Lord John in New YorkJanuary 11, 2012
The worst thing about terrible mystery novels — the kind where the hero judges everyone on the most shallow grounds imaginable, and every tenuous connection is treated as a solid deduction — is that you can make fun of the hero all you want for assuming the Egyptian guy he’s found in the phone book (apparently this is a phone book that sorts by nationality?) is the same mysterious Egyptian guy who might have upset the girl he’s fallen in love at first sight with, but in the end you know the hero is going to be proven right.
And that’s why I had a hard time enjoying Lord John in New York. It’s mostly typical Williamsons charm, but watching the title character treating his leaning tower of flimsy assumptions as if it could stand on its own without the artificial prop of authorial intent was torture. And, as if that weren’t enough, he’s also a moron. Look: when your girlfriend is being held in isolation by evil nuns and you’re worried that the typewritten letters you’ve been getting from her are fake, and then the typewritten letter you find on the dead body of her friend tells you to go meet her at an out-of-the-way train station, you don’t go. Especially if the friend’s chainmail-clad murderer has had time to, say, exchange the letter she’s supposed to be bringing you with another one. And even if the “detective ability” you keep talking about fails you — as it usually does — and you decide to show up at the train station, when the sinister man who’s come to meet you claims to be the brother of the guy you were expecting — a guy who you’ve been told has one sister and no other family — you run. Unless you’re Lord John Hasle, apparently.
It reminds me of a bit in Franco Moretti’s Graphs, Maps, Trees* where he talks about clues in 1890s detective fiction. As Arthur Conan Doyle’s Sherlock Holmes stories became popular, other authors realized that readers wanted clues in their detective stories. So they started putting in lines like, “If only we had a clue,” and having their detective characters discover footprints and dropped handkerchiefs. But these authors didn’t actually know how to use the clues, so, I don’t know, they’d talk a lot about how significant the handkerchief was and then it wouldn’t actually play a part in solving the mystery. Lord John in New York is like that — Lord John keeps finding out all these pieces of information, but they don’t connect in a way that makes sense, and he doesn’t deduce things; he floats along on a wave a hazy conjecture that, irritatingly, lands him at a solution to the wildly implausible mystery and gets him the girl — neither of which he deserves. The villain offers this very clear-sighted comment: “Lord John fancies himself a detective—but it’s luck, more than skill, which has favoured him so far.”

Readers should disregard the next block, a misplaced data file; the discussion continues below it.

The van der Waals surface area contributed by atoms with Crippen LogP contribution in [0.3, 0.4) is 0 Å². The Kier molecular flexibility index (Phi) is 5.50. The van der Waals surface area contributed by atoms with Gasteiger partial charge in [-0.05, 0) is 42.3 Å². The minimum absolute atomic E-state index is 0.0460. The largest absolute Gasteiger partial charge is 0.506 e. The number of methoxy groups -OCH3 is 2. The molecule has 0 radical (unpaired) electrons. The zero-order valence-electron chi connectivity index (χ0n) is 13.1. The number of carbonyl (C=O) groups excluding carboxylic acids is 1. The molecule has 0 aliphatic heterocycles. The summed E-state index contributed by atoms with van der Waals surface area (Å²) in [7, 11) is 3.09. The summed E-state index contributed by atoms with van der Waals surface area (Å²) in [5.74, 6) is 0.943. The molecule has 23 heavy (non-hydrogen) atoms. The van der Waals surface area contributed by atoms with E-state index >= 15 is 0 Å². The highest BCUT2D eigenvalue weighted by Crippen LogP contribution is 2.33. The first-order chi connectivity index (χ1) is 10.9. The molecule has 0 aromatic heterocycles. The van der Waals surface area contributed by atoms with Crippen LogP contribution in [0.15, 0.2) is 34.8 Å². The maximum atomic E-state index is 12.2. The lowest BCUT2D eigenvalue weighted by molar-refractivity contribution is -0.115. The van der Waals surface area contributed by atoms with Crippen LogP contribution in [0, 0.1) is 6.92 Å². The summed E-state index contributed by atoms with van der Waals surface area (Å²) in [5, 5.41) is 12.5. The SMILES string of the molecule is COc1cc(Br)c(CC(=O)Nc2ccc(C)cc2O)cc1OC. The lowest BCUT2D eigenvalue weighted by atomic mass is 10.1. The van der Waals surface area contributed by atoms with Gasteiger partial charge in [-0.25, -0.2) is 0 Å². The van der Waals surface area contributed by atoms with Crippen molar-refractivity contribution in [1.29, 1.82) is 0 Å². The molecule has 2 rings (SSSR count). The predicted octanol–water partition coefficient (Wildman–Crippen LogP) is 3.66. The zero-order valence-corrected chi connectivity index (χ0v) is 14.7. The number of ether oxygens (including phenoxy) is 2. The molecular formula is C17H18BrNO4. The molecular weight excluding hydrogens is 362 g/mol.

That said, I liked the first chapter, which seems to have been written as a freestanding short story, or at least a freestanding basis for a silent film. Sure, Lord John still makes deductions that seem to be based on information he doesn’t have yet, but he hasn’t yet shown himself to be a moron, and the plot has a very Williamsons-ish snappiness to it, even if no one is traveling incognito. Lord John has written a successful mystery novel and his friend Carr Price has adapted it into a play, which is all set to be equally successful, except that American financier Roger Odell has some kind of grudge against Lord John and is going to screw things up somehow. So Lord John arranges to be on the same ship to New York as Odell, discovers the source of the grudge (John’s brother is an asshole, basically) and realizes that if he solves the mystery that prevents Odell from marrying Grace Callender, Odell will owe him one — and, as it turns out, become his new best friend. So that’s what he does. It’s only after Grace and Odell are married and Price’s play opens that he falls in love at first sight with Odell’s sister Maida (is there a more Williamson-ish name than “Maida Odell”?) and is launched on a larger, more nonsensical adventure involving Egyptian artifacts and evil nuns and airplanes.
An alternative version of my review might go like this: Williamsons, mysterious Egyptian artifacts, evil nuns, and a pining telepathic camel. You get the idea. But the Williamsons did Egypt much better in It Happened in Egypt and English or Irish aristocrats in America better in…oh, probably half a dozen other books.
*I’m paraphrasing, and I haven’t read the chapter in question for a couple of years, so I don’t know how accurately I’m reporting Moretti’s argument. But also: best book of literary theory ever. Run, don’t walk, etc.